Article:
A Road To Damascus

support PMS + Luke Stole My Handgun
author TL date 18/02/12 venue Huset, Copenhagen, DEN

It's Saturday, February 18th, the hour is somewhere between 8 and 9 in the evening, and just like last time I found myself here, the reason for my being so is that our friends in A Road To Damascus are playing. Last time they did, they were supporting The Dreams at an installment of the Rock'N'Charity initiative that was sadly deserted, due to the Danish government opting to hold election on the same day. Tonight, no such bad luck is at play, and effectively the seats around the back of Huset I Magstræde are gradually filling up with curious concert goers, chatting casually over the evening's first few beers.


The first band to come on is party rock quintet PMS, and evidently, they're not the band that is responsible for drawing the majority of tonight's crowd, because despite singer Sofus Jensen's initial encouragements, only a handful of people are willing to get on their feet and approach the stage from the word go. Fortunately, this band is not one to be put off by such reluctancy, rather they're ones who rock like rockin' is their business and business is good. Moving about actively while playing tight riffs and grooves that are meant to move feet and get heads bopping, they get things going, and Jensen soon leaves the confines of the stage to greet some of the more cautious crowd members and try to convince them to loosen up. At first this turns into an awkward situation, when a planned "girls sing this, guys sing that" session is met with pretty much no response at all, but as the show progresses it becomes clear that some times wearing blinders on your situational awareness can be more of an advantage than a handicap - Because PMS just keep at it, trying to win the audience over, with a highlight of the show coming when the bassist and guitarist (sadly, I'm not sure of their names) engage in a mad collaboration in which each grips notes/chords on the other's instrument while still strumming the strings on his own. I've been told that bands like Cold Night For Alligators and Dragonforce also do this, but this is the first time I've ever seen such madness and it results in me standing around with a facial expression that says "mind effectively blown" for a good few moments. Furthermore, the band works with impressive independence from their monitors, often venturing out into the crowd having no noticeable problems with still dishing out their notes and chords, and a few of the songs played that I haven't personally heard before, also sound intriguing for having a bit more contrast than the average PMS song (which generally seems to be: full on kickass part + full on kickass part + full on kickass part). Unfortunately, the sound is less than optimal, seemingly being mixed according to the mantra "loud equals good, no exceptions", which makes it almost painful to be near the speakers, even with ear plugs, and you can hear that Jensen is also forced to sing with a little bit more force than is optimal, in order for him to be heard over the instruments. This plus the fact that the crowd only hesitantly and cautiously get into a show that deserves better reception, means that the overall experience isn't quite the best I've had with PMS, but they do as much right as they have control over, so I would still heartily recommend seeing them at any chance you get.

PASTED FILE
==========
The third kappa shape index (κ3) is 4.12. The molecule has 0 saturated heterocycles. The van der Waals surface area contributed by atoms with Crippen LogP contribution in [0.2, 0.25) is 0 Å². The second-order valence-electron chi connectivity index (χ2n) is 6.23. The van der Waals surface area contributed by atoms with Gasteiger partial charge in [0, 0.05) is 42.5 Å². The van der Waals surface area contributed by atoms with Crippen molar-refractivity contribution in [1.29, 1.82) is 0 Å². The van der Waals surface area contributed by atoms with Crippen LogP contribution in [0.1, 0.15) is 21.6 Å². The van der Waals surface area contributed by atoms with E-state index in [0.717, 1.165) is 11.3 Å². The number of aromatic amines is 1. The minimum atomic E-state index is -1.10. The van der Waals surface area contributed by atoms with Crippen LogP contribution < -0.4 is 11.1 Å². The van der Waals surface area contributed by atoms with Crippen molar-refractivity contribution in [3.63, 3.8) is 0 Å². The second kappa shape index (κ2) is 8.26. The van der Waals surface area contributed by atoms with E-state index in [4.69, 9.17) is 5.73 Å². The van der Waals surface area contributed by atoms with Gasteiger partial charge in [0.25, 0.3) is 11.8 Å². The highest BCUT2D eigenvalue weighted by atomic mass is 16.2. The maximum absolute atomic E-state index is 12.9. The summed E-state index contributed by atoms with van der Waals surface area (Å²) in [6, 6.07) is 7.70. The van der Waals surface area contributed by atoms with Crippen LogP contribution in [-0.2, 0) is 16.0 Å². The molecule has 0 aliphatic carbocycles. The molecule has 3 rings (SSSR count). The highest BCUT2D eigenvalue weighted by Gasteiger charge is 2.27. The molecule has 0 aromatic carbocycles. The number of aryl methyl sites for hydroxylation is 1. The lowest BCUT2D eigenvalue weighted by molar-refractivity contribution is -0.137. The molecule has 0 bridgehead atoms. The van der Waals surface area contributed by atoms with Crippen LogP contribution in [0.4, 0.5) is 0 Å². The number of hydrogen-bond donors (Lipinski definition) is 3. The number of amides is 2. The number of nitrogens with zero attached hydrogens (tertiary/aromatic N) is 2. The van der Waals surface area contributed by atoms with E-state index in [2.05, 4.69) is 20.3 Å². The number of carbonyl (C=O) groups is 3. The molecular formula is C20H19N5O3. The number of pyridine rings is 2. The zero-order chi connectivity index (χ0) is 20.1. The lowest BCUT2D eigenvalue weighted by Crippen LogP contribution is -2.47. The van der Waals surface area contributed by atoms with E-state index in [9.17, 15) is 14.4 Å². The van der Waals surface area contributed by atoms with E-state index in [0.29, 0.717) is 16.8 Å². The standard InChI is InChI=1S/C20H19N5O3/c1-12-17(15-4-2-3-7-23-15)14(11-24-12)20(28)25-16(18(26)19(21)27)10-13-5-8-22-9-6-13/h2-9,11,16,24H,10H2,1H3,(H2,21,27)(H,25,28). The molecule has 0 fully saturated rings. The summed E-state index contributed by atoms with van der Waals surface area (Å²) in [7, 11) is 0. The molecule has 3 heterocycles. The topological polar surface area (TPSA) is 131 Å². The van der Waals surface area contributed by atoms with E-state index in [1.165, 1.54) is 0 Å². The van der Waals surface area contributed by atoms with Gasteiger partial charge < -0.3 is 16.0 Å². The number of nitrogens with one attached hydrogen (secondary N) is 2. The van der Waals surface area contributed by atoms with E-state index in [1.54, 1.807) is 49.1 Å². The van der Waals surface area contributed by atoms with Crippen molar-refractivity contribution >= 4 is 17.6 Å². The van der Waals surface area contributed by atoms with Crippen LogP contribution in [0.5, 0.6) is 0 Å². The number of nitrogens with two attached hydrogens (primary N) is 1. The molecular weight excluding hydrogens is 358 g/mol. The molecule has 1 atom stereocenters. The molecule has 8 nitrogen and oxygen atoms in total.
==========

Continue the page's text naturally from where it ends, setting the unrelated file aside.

Luke Stole My Handgun